Whistlestop Blog

In fourteen hundred and ninety two . . . .

An acceptable procrastination in research is to do "deep background reading."  I am writing a master's thesis on the colonial and early national relations between a synagogue in Curacao (of the Netherlands Antilles in the Caribbean) and several congregations on the Atlantic seaboard.  Jews were in the New World from the beginning, either as conversos who sailed with Columbus or with the Dutch who settled South America and the Caribbean before they made their way to Manhattan.  Naturally, I came to see that I needed to read a biography of Columbus to find out how everything became so Spanish with important sprinklings of Dutch, English, and French outposts.  Wouldn't it be interesting to read an early biography, one written in the near time of colonial and early national spirit?  So I have just finished Washington Irving's The Life and Voyages of Christopher Columbus, two volumes, published in 1828.

I liked the Irving of Sleepy Hollow, Rip Van Winkle, and the German student (one of the great horror stories, by the way), and I had read his Tour of the Prairies (1832) with appreciation for his observational skills.  I knew about his four-volume life of George Washington, but I did not know what to expect of his attempt at history and biography.  He lived in a great age of American historians -- George Bancroft, William Hickling Prescott, John Motley, Francis Parkman (all now condescended to as "romantic" historians) -- but Irving was a storyteller, a fabulist, a satirist, not a man of facts and dates.  I was pleasantly surprised.

First, Life and Voyages is well-written.  It is a pleasure to read:  smooth, fast-paced, exciting, vivid.  Second, it is sourced.  At the request of a U.S. foreign service officer, Irving went to Madrid to translate a compilation of documents related to Columbus for English publication.  He decided that the collection of primary sources was so good that they justified a thorough account of the explorer and his four voyages.  Irving backs up everything with footnotes and evaluations of differing accounts.  He was fluent in Spanish.  He read manuscripts.  He was in archival heaven.  Third, it is honest.  Irving is open in his admiration of Columbus, but he is prompt to bring out ambiguities, faults, and mysteries.  He is severe about the consequences of some of Columbus's own decisions, and he is stern about the legacies of imperialism.  Finally, it was both revelatory and useful.  It was great to revisit the great Age of Exploration, last taught in elementary school.  I did not know about the crucial roles that Columbus's brothers played in the four voyages; I did not know about the crazed personal politics of the Spanish nobility; and I did not know about the varied reactions of the indigenous peoples to the Spanish arrival.  I noted several intriguing references to conversos and "open" Jews.  Most importantly, I absorbed the complex and violent world that the Dutch would soon be operating in when they pushed into the hemisphere.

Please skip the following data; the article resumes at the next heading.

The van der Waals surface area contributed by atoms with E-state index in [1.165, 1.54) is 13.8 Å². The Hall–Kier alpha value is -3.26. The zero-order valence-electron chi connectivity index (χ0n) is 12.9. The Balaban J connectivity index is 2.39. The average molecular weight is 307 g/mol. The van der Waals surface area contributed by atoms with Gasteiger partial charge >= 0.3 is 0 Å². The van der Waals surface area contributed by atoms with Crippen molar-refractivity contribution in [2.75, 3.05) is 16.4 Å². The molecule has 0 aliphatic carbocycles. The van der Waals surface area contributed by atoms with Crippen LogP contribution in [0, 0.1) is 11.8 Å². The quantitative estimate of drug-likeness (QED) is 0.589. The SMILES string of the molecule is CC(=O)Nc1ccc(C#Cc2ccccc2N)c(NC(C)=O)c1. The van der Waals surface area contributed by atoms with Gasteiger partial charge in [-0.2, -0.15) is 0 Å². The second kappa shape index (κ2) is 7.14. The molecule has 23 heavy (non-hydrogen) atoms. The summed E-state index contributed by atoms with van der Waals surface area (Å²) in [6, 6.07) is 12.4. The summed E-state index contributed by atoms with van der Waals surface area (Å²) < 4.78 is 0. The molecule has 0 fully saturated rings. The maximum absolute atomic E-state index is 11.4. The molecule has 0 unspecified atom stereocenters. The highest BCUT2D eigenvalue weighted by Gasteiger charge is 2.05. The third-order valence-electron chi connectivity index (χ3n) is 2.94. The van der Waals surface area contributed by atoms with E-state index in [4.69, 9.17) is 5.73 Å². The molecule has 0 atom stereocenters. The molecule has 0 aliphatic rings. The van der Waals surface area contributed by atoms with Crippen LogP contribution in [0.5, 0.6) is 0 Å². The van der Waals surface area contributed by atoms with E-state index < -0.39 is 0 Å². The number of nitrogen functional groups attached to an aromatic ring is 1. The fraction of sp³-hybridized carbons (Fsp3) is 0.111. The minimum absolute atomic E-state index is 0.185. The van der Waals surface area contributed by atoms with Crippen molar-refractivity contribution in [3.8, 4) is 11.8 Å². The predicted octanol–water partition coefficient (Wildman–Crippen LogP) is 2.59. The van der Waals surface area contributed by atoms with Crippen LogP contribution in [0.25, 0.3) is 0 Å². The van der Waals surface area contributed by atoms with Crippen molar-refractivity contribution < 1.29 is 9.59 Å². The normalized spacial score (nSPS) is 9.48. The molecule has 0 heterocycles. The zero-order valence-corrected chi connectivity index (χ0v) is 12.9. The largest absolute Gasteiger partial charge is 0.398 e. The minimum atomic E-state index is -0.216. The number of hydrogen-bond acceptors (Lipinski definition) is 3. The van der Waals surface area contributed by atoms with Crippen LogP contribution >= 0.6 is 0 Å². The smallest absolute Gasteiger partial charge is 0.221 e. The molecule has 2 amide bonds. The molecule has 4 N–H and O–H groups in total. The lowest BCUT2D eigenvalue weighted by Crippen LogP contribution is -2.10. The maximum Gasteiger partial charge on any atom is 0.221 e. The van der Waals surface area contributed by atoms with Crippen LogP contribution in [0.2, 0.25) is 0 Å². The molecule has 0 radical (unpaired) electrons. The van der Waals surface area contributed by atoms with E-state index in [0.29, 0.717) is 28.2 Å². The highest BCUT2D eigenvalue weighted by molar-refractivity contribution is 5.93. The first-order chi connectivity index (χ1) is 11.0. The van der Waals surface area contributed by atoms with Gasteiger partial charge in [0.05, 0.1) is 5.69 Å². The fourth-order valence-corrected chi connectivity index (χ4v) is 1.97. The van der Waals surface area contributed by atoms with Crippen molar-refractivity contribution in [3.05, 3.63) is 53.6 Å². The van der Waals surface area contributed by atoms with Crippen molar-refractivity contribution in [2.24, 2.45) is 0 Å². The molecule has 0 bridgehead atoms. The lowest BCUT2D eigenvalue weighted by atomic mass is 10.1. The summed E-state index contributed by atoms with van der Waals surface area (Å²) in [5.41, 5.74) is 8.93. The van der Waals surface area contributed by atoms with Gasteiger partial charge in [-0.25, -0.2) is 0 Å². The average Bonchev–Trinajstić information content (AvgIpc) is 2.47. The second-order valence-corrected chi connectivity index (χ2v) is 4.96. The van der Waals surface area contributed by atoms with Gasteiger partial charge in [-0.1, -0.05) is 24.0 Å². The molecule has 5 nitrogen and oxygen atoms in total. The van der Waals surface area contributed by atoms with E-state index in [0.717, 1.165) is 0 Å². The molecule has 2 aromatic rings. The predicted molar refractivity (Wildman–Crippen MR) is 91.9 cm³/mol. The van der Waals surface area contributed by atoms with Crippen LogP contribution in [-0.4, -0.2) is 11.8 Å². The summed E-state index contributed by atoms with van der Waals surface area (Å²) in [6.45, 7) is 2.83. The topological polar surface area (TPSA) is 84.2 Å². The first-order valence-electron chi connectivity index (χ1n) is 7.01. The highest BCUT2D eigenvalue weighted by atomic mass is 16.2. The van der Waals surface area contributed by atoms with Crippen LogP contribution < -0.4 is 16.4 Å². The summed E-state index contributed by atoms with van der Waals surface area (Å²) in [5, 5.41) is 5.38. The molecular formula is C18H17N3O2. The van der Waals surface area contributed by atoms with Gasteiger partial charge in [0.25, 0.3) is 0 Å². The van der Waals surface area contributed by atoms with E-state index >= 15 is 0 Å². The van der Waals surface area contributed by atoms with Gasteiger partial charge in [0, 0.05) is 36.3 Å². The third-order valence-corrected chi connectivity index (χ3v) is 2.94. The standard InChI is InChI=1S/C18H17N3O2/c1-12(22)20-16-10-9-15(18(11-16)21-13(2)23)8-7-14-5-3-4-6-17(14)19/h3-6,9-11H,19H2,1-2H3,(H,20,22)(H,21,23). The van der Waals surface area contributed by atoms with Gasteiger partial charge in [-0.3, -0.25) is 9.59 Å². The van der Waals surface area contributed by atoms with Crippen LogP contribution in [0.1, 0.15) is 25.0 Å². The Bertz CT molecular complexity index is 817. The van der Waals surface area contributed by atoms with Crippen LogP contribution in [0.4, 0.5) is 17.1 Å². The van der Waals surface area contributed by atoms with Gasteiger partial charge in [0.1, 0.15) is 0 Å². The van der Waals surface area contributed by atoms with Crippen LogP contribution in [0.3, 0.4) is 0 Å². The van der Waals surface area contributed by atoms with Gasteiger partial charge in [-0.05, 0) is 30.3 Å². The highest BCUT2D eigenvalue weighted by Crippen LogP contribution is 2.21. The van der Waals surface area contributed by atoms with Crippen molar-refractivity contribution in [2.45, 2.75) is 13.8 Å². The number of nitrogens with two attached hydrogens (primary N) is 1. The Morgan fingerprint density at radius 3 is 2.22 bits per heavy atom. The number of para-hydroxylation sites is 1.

(Quick warning:  the Wikipedia entry on this book is complete nonsense, from its assertion that it is fiction to its odd and downright wrong assertions about what the book is.  Consult it only at your own risk.)

Choice passages

  • Columbus in a letter to Ferdinand and Isabella characterizing the natives:  "So loving, so tractable, so peaceable are these people that I swear to your majesties there is not in the world a better nation or a better land.  They love their neighbors as themselves; and their discourse is ever sweet and gentle, and accompanied with a smile; and though it is true that they are naked, yet their manners are decorous and praiseworthy."
  • Irving on mutineers during the fourth voyage:  "While Porras and his crew were raging about with that desperate and joyless licentiousness which attends the abandonment of principle . . . ."
  • Irving on Spanish (and European) oaths:  "The worthlessness of a man's word may always be known by the extravagant means he uses to enforce it."

There are 37 appendices exploring digressions important and trivial.  The book is now out of print, alas, except for the dubious print-on-demand editions.  What a tremendous and rewarding book!  Resist fashions and attitudes -- read a fine old historian today.